Introduction to CSS
What is CSS?
- CSS stands for Cascading Style Sheet
A cascading style sheet (CSS) is a Web page derived from multiple sources with a defined order of precedence where the definitions of any style element conflict. The Cascading Style Sheet, level 1 (CSS1) recommendation from the World Wide Web Consortium (W3C), which is implemented in the latest versions of the Netscape and Microsoft Web browsers, specifies the possible style sheets or statements that may determine how a given element is presented in a Web page.
CSS gives more control over the appearance of a Web page to the page creator than to the browser designer or the viewer. With CSS, the sources of style definition for a given document element are in this order of precedence:
1. The STYLE attribute on an individual element tag
2. The STYLE element that defines a specific style sheet containing style declarations or a LINK element that links to a separate document containing the STYLE element. In a Web page, the STYLE element is placed between the TITLE statement and the BODY statement.
3. An imported style sheet, using the CSS @import notation to automatically import and merge an external style sheet with the current style sheet
4. Style attributes specified by the viewer to the browser
5. The default style sheet assumed by the browser
In general, the Web page creator’s style sheet takes precedence, but it’s recommended that browsers provide ways for the viewer to override the style attributes in some respects. Since it’s likely that different browsers will choose to implement CSS1 somewhat differently, the Web page creator must test the page with different browsers.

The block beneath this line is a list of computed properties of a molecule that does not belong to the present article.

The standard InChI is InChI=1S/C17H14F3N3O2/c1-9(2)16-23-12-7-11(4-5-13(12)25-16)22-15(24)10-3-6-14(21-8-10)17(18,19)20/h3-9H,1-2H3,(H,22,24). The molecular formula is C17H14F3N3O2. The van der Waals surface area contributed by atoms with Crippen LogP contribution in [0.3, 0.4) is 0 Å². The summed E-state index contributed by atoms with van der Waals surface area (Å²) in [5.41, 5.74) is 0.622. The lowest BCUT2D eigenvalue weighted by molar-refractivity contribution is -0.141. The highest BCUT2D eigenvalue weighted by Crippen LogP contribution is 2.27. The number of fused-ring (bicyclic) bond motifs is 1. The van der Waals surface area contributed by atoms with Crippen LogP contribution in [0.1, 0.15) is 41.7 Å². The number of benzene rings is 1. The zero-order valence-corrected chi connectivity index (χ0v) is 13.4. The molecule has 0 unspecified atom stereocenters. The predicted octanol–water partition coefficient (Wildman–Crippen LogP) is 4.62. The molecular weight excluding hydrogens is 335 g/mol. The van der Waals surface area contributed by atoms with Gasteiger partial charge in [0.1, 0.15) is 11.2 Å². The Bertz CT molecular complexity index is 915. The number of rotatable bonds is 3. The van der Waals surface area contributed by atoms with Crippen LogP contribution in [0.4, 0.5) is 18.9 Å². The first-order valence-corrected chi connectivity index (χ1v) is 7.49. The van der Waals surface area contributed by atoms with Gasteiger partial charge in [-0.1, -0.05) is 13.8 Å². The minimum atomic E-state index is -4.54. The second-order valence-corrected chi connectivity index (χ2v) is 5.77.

Benefits of CSS
- Reduces design/development time
- Reduces updating and maintenance time
- Increased accessibility (fewer, or no, HTML tables; no invalid junk markup)
- Adheres to W3C recommendations, improving interoperability and ensuring greater longevity (sites will not become obsolete)
- Better, more professional appearance
- Increased readability
- More easily transition in future to more powerful standards such as XML (because page content no longer contains junk markup)
- Using CSS makes it possible to centralize the styling of a whole website by making all the pages of a given website link to a single CSS file. This file that could then be updated to affect the whole look of the website without the need to edit and update each and every page and that guarantees that the look of the website will be consistent throughout. This code centralization is also beneficial for individual pages as well since the developer does not have to search within the page to alter the look of a certain element in it.
- Using CSS saves time and reduces the developer’s workload as there is less code to type. When using CSS you style an element once only and all the instances of that element will correspond to the style sheet no matter how many times they occur. It is also possible to style multiple elements at the same time as well.
- Pages that use CSS load faster because the amount of code is less as mentioned in the previous point and also because the external CSS file could be cached by the browser to avoid the need to download it again when accessed by other pages using the same style.
- CSS provides advanced styling options which are not available through HTML providing the designer with greater control over the layout. Those new options include control over the margin and padding around each element, the option to add borders and backgrounds to each element, control over capitalization of text, and control over the display of elements.
- CSS also makes it possible to control the way the website looks depending on the device that accesses the website. It is possible to use one style sheet to control the way the website looks when displayed on a normal browser, on a mobile phone, or even when printed. This removes the necessity to create multiple versions of a certain web page when serving different media types.